2014: TE Crockett Gillmore (third), DE Brent Urban (fourth), RB Lorenzo Taliaferro (fourth), G John Urschel (fifth)
2015: CB Tray Walker (fourth), TE Nick Boyle (fifth), G Robert Myers (fifth)
2016:
DT Willie Henry (fourth), RB Kenneth Dixon (fourth), CB Maurice Canady (sixth)

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Ravens-Raiders: Five predictions for Sunday

Posted on 01 October 2016 by Luke Jones

The Ravens continue to hear the talk about whether or not they’re for real.

Their first 3-0 start since 2009 certainly hasn’t come against the most formidable opponents, but the Oakland Raiders are a team many tabbed to take a significant step forward into the AFC playoff picture this season. The Ravens will face their biggest challenge to date on Sunday, but it represents an opportunity to silence the critics doubting just how good they really are.

A 4-0 record would give Baltimore its best start since 2006 and a significant boost in trying to get back to the postseason after missing the playoffs in two of the last three seasons since Super Bowl XLVII.

It’s time to go on the record as the Ravens look to remain undefeated against Oakland at home in their all-time history. Baltimore holds the 6-2 advantage in the overall regular-season series — and won the only playoff meeting at the end of the 2000 season — despite the Raiders prevailing 37-33 in a Week 2 contest in Oakland last year.

Below are five predictions for Sunday:

1. Elvis Dumervil will collect a sack and play roughly 20 snaps in his 2016 debut. Expectations should be tempered after Dumervil missed virtually the entire summer and the first three games of the season coming back from offseason foot surgery, but the Raiders are a mess at right tackle due to injuries and will likely start seventh-round rookie Vadal Alexander. Linebacker Terrell Suggs and defensive tackle Timmy Jernigan will have their work cut out for them against the rest of a terrific Oakland offensive line led by ex-Raven Kelechi Osemele, but Dumervil will slip by Alexander for a sack.

2. Khalil Mack will pick up two quarterback takedowns in exploiting a vulnerable Baltimore offensive line. The Ravens are dealing with offensive line issues of their own with rookie left tackle Ronnie Stanley doubtful to play with a foot injury and rookie left guard Alex Lewis questionable after suffering a concussion. That’s bad news as Mack has yet to collect a sack in 2016, but it’s only a matter of time before the 2015 Pro Bowl selection breaks out. The Ravens will use tight ends to aid in pass protection on the left side, but Mack and outside linebacker Bruce Irvin will be a problem.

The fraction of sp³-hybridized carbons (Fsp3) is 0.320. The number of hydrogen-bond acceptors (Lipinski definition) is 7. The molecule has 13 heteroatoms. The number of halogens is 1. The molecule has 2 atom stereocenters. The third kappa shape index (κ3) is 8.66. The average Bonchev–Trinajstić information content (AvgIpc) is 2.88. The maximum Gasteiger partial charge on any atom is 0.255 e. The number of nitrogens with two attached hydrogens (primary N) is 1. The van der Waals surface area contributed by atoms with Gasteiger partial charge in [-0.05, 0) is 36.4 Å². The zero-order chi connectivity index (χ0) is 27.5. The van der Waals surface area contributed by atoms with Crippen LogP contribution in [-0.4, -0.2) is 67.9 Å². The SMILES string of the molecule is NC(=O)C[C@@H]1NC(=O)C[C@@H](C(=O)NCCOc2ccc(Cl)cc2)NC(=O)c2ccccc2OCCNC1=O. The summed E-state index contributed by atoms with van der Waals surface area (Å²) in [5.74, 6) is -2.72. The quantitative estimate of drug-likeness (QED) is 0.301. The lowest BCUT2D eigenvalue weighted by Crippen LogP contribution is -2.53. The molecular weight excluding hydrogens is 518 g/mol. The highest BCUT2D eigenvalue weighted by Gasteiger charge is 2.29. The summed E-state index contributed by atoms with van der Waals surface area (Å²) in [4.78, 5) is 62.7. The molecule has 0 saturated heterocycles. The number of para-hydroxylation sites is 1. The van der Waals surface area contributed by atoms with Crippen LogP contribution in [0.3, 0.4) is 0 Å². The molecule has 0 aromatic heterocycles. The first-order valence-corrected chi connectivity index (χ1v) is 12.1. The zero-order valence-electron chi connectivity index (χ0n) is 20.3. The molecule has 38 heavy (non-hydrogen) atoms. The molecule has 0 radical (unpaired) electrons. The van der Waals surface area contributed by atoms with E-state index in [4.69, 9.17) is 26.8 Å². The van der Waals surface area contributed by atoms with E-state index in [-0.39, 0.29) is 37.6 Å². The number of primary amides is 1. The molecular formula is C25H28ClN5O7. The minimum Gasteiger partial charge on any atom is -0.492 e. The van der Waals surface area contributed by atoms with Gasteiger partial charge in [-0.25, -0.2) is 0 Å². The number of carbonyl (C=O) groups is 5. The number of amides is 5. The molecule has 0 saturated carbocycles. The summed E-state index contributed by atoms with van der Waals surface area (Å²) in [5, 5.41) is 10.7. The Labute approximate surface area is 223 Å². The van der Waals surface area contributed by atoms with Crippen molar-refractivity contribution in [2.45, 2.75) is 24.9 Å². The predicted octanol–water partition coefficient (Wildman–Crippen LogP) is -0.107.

3. Terrance West will become the first Ravens running back to score a touchdown in 2016. Oakland sports the NFL’s 29th-ranked rush defense and has given up 5.1 yards per carry, leaving no excuse for offensive coordinator Marc Trestman not to get his running game going. Veteran Justin Forsett is averaging only 3.2 yards per carry, but he is the Ravens’ best back in pass protection, complicating matters for an offense leaning on the pass. West will receive the bigger load and will find the end zone, but Baltimore will still be looking ahead to Kenneth Dixon’s potential return next week.

4. Joe Flacco and Derek Carr will both throw for over 275 yards and two touchdowns. The Raiders have been successful running the football with multiple backs, but they will find more success in the air as Carr gets the ball out quickly to neutralize the Ravens’ A-gap blitzing and overall pass rush. Meanwhile, Flacco will come out throwing against a defense that improved in Tennessee Week 3 but has given up 340 yards per game through the air. The Ravens will mix in a few more deep shots while continuing to work the ball to Dennis Pitta and Steve Smith in the short-to-intermediate passing game.